Big week for the Big Four | China Accounting Blog | Paul Gillis

Big week for the Big Four

This is probably the biggest week in the 30-year history of the Big Four in China.  

Today, the hearings before the administrative trial judge of the SEC commenced at 10 am in an auditorium at the SEC headquarters in Washington. At stake is the right of the China affiliates of the Big Four and BDO to audit U.S. listed companies, and more importantly, the ability of U.S. listed Chinese companies to keep their listing. 

On Wednesday, the U.S. and China will begin their annual Strategic and Economic Dialogue (SED). I expect that resolution of the standoff between U.S. and Chinese regulators over audit working papers will be on the agenda and I am hopeful that a diplomatic breakthrough will be reached. 

The accounting firms and U.S. listed Chinese companies should hope that I am right. I do not think the SEC case will go well for the accounting firms. The final round of pre-trial sparring ended in a ruling requiring the firms to disclose their fees from auditing U.S. listed companies.  The firms resisted providing this data, but the judge noted …”it would be helpful to know if a permanent bar on practicing before the Commission for any purpose, even in connection with performing audit work for non-China-based U.S. issuers, would essentially put a Respondent out of business entirely.”  I know the answer to that question.  No, it would not put the firms out of business entirely, but it will hurt really badly.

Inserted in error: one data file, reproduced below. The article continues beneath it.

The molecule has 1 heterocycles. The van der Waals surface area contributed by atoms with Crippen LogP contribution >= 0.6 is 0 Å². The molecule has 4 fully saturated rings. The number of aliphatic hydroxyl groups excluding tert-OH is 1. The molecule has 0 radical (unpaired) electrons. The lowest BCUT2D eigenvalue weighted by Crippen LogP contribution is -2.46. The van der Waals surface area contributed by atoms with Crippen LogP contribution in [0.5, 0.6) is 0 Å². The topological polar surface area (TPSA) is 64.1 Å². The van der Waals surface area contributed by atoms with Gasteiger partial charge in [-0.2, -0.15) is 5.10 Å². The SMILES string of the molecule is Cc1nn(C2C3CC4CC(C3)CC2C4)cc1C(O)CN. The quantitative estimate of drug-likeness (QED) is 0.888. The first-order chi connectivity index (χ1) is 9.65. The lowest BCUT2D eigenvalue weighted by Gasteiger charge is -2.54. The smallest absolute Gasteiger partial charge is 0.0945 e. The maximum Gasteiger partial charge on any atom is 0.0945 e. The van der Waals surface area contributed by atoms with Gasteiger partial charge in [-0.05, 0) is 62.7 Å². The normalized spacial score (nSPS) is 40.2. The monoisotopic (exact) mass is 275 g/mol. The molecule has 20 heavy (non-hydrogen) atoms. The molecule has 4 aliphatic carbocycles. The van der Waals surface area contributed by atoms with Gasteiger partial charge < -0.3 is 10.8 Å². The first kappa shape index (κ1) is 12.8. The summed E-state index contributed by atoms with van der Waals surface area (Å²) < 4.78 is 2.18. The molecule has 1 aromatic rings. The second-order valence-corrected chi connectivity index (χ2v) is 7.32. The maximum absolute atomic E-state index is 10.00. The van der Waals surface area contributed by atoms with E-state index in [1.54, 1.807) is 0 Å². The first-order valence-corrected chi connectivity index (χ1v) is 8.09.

I remain hopeful that one of the few deliverables from the SED will be an agreement on turning over audit working papers and for joint PCAOB/CSRC inspections of auditors. That should resolve the SEC case before it comes to a decision.  

Deliverables from the SED have often been platitudes. I expect that will continue to be the case on important issues like investment, cyber spying, and currency manipulation (The Paulson Institute is making a good case for a bilateral investment treaty). One of the concrete deliverables in last year’s SED was to build a Chinese garden at the National Arboretum. If they can’t reach agreement on audit working papers I hope the parties can at least agree to stock the garden’s ponds with goldfish. 

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